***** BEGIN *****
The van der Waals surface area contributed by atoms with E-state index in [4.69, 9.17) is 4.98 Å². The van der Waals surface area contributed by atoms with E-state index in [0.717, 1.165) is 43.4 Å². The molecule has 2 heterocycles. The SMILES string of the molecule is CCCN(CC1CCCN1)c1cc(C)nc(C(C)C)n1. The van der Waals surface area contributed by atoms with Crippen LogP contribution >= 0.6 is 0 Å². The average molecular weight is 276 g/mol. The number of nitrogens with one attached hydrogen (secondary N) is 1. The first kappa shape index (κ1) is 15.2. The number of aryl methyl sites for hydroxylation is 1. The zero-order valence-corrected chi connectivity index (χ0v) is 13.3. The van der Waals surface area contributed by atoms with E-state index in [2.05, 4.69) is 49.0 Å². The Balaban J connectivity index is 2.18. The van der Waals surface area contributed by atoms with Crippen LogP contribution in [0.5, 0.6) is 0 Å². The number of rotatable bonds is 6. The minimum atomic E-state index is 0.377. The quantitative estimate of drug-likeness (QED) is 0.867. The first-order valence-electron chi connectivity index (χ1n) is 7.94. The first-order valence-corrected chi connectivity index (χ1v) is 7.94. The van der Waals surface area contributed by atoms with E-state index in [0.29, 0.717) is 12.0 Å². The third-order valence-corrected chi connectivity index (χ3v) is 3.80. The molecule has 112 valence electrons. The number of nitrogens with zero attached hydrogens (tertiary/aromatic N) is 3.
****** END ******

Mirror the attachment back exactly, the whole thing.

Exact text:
The van der Waals surface area contributed by atoms with E-state index in [4.69, 9.17) is 4.98 Å². The van der Waals surface area contributed by atoms with E-state index in [0.717, 1.165) is 43.4 Å². The molecule has 2 heterocycles. The SMILES string of the molecule is CCCN(CC1CCCN1)c1cc(C)nc(C(C)C)n1. The van der Waals surface area contributed by atoms with Crippen LogP contribution >= 0.6 is 0 Å². The average molecular weight is 276 g/mol. The number of nitrogens with one attached hydrogen (secondary N) is 1. The first kappa shape index (κ1) is 15.2. The number of aryl methyl sites for hydroxylation is 1. The zero-order valence-corrected chi connectivity index (χ0v) is 13.3. The van der Waals surface area contributed by atoms with E-state index in [2.05, 4.69) is 49.0 Å². The Balaban J connectivity index is 2.18. The van der Waals surface area contributed by atoms with Crippen LogP contribution in [0.5, 0.6) is 0 Å². The number of rotatable bonds is 6. The minimum atomic E-state index is 0.377. The quantitative estimate of drug-likeness (QED) is 0.867. The first-order valence-electron chi connectivity index (χ1n) is 7.94. The first-order valence-corrected chi connectivity index (χ1v) is 7.94. The van der Waals surface area contributed by atoms with E-state index in [0.29, 0.717) is 12.0 Å². The third-order valence-corrected chi connectivity index (χ3v) is 3.80. The molecule has 112 valence electrons. The number of nitrogens with zero attached hydrogens (tertiary/aromatic N) is 3.